Uttarakhand is a land steeped in many layers of history, culture, ethnicity, and religion. Ancient rock paintings, rock shelters, Paleolithic stone tools (hundreds of thousands of years old), and megaliths indicate that the mountains of the region have been inhabited by humans since prehistoric times. Archaeological remains also support the existence of early Vedic (c. 1500 BCE) practices in the area.
Aside from what has been learned from such archaeological evidence, very little is known about the early history of Uttarakhand. Early scriptures mention a number of tribes that inhabited the Garhwal and Kumaun regions of what is now Uttarakhand. Among these early residents were the Akas, Kol-Munds, Nagas, Paharis (Khasas), Hephthalites (Hunas), Kiratas, Gujjars, and Aryans. The Paharis were the dominant group in both the Garhwal and the Kumaun areas until the coming of the Rajputs and high-caste Brahmans from the plains around the 13th century.
It was only in postindependence India that the Uttarakhand region began to receive significant attention in the regional literature, when the autonomous princely state of Tehri-Garhwal was incorporated into the United Provinces of India in 1949. With the adoption of a new Indian constitution in 1950, the United Provinces was renamed Uttar Pradesh and became a constituent state of India. Grappling with a large population and a vast land area, the government of the new state—seated at the southeastern city of Lucknow—found it difficult to address the interests of the people in the far-northern region. Unemployment, poverty, lack of adequate infrastructure, and general underdevelopment ultimately led the people of Uttarakhand to call for a separate state shortly after the creation of Uttar Pradesh. Initially, protests were weak, but they gathered strength and momentum in the 1990s. The tension reached a climax on Oct. 2, 1994, when police fired on a crowd of demonstrators in the northwestern town of Muzaffarnagar, killing a number of people.
The separatists continued their agitation for the next several years. Finally, in November 2000 the new state of Uttaranchal was created. In 2007 Uttaranchal became Uttarakhand, reclaiming the name by which the region had been known prior to statehood.
Sports & nature
The climate of Uttarakhand is temperate, marked by seasonal variations in temperature but also affected by tropical monsoons. January is the coldest month, with daily high temperatures averaging below freezing in the north and near 70 °F (21 °C) in the southeast. In the north, July is the hottest month, with temperatures typically rising from the mid-40s F (about 7 °C) to about 70 °F daily. In the southeast, May is the warmest month, with daily temperatures normally reaching the low 100s F (about 38 °C) from a low around 80 °F (27 °C). Most of the state’s roughly 60 inches (1,500 mm) of annual precipitation is brought by the southwest monsoon, which blows from July through September. Floods and landslides are problems during the rainy season in the lower stretches of the valleys. In the northern parts of the state, 10 to 15 feet (3 to 5 metres) of snowfall is common between December and March.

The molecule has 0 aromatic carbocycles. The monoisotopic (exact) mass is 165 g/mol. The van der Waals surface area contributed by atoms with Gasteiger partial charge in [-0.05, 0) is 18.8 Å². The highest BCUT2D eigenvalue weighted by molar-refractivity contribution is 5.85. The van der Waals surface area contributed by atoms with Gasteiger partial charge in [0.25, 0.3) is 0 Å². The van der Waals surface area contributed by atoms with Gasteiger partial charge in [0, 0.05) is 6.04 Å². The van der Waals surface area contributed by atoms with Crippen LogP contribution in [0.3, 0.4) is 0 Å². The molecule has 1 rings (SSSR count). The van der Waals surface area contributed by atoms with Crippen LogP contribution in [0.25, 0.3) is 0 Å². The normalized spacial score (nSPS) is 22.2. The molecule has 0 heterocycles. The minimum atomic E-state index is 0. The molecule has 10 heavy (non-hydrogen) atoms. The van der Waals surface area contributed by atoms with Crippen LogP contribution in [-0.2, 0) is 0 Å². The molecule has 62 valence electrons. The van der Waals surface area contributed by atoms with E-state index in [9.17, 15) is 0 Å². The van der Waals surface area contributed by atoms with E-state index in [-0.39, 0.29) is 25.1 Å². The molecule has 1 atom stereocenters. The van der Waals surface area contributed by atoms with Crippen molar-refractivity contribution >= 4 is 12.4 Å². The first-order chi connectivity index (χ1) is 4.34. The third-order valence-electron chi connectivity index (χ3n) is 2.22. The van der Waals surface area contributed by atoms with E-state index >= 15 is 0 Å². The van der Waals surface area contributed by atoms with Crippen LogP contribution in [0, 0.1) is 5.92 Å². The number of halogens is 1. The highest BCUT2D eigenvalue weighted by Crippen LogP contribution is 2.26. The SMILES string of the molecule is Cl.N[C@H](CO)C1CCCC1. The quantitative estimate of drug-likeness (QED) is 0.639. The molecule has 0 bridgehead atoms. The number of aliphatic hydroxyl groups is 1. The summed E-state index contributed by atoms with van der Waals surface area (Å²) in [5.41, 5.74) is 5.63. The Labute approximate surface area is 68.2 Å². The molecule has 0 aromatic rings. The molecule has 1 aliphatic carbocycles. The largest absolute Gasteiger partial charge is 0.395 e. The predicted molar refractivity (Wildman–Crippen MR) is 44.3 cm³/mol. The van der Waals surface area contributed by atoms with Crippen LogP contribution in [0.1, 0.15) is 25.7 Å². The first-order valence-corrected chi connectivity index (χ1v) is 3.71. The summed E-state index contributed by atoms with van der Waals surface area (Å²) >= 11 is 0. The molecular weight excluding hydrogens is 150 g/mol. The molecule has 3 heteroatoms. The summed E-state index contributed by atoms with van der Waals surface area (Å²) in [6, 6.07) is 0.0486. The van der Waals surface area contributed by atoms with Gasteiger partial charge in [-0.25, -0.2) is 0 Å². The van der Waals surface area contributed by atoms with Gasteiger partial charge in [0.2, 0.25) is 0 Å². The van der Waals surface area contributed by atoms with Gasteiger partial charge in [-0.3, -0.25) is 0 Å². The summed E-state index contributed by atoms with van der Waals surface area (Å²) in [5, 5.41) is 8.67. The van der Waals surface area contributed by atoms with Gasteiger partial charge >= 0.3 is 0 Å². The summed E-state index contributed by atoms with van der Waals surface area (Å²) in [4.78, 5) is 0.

Plant and animal life
Four major forest types are found in the Uttarakhand, including alpine meadows in the extreme north, temperate forests in the Great Himalayas, tropical deciduous forests in the Lesser Himalayas, and thorn forests in the Siwalik Range and in parts of the Tarai. According to official statistics, more than 60 percent of Uttarakhand is under forest cover; in actuality, however, the coverage is much less. The forests provide not only timber and fuel wood but also extensive grazing land for livestock. Only a small portion of the state’s total land area has permanent pastures.
Common tree species of the temperate forests include Himalayan cedar (Deodar cedar), Himalayan (blue) pine, oak, silver fir, spruce, chestnut, elm, poplar, birch, yew, cypress, and rhododendron. Tropical deciduous forests of sal, teak, and shisham—all hardwoods—occur in the submontane tract. Thorn forests of dhak (a type of flowering tree), babul (a type of acacia), and various bushes occur in the south.
Uttarakhand has a rich array of animal life. Tigers, leopards, elephants, wild boars, and sloth bears are among the state’s large mammals. Common birds include pigeons, doves, ducks, partridges, peacocks, jays, quail, and woodpeckers. Crocodiles are found in some areas. Lions and rhinoceroses have become extinct in the region. A number of national parks and sanctuaries have been established to preserve Uttarakhand’s wildlife.